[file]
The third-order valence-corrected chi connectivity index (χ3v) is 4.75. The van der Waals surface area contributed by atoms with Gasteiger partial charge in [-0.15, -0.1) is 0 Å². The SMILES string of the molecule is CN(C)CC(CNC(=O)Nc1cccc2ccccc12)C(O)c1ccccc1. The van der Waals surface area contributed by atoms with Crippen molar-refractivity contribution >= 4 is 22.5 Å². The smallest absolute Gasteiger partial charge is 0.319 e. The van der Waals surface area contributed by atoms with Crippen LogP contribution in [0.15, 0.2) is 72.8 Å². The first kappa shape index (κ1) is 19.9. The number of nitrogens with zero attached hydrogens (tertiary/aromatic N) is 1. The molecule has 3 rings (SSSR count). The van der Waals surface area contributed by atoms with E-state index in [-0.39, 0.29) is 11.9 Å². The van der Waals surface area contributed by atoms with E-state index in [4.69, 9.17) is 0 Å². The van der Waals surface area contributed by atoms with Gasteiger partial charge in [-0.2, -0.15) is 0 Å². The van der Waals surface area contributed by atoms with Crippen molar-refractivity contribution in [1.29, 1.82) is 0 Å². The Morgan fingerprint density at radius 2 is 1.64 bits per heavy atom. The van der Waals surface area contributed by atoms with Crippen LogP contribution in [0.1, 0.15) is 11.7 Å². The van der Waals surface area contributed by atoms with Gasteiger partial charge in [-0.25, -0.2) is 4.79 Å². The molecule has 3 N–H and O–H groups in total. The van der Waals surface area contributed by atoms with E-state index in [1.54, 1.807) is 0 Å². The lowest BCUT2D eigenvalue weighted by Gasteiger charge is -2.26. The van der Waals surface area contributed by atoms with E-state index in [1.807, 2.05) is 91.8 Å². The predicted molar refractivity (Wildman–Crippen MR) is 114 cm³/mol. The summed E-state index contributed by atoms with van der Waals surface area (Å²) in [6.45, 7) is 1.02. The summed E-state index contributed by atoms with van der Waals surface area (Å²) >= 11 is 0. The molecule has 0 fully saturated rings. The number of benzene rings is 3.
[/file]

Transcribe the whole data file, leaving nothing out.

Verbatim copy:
The third-order valence-corrected chi connectivity index (χ3v) is 4.75. The van der Waals surface area contributed by atoms with Gasteiger partial charge in [-0.15, -0.1) is 0 Å². The SMILES string of the molecule is CN(C)CC(CNC(=O)Nc1cccc2ccccc12)C(O)c1ccccc1. The van der Waals surface area contributed by atoms with Crippen molar-refractivity contribution >= 4 is 22.5 Å². The smallest absolute Gasteiger partial charge is 0.319 e. The van der Waals surface area contributed by atoms with Crippen LogP contribution in [0.15, 0.2) is 72.8 Å². The first kappa shape index (κ1) is 19.9. The number of nitrogens with zero attached hydrogens (tertiary/aromatic N) is 1. The molecule has 3 rings (SSSR count). The van der Waals surface area contributed by atoms with E-state index in [-0.39, 0.29) is 11.9 Å². The van der Waals surface area contributed by atoms with E-state index in [4.69, 9.17) is 0 Å². The van der Waals surface area contributed by atoms with Gasteiger partial charge in [-0.2, -0.15) is 0 Å². The van der Waals surface area contributed by atoms with Crippen molar-refractivity contribution in [1.29, 1.82) is 0 Å². The Morgan fingerprint density at radius 2 is 1.64 bits per heavy atom. The van der Waals surface area contributed by atoms with Crippen LogP contribution in [0.1, 0.15) is 11.7 Å². The van der Waals surface area contributed by atoms with Gasteiger partial charge in [-0.25, -0.2) is 4.79 Å². The molecule has 3 N–H and O–H groups in total. The van der Waals surface area contributed by atoms with E-state index in [1.54, 1.807) is 0 Å². The lowest BCUT2D eigenvalue weighted by Gasteiger charge is -2.26. The van der Waals surface area contributed by atoms with E-state index in [1.807, 2.05) is 91.8 Å². The predicted molar refractivity (Wildman–Crippen MR) is 114 cm³/mol. The summed E-state index contributed by atoms with van der Waals surface area (Å²) in [6.45, 7) is 1.02. The summed E-state index contributed by atoms with van der Waals surface area (Å²) >= 11 is 0. The molecule has 0 fully saturated rings. The number of benzene rings is 3.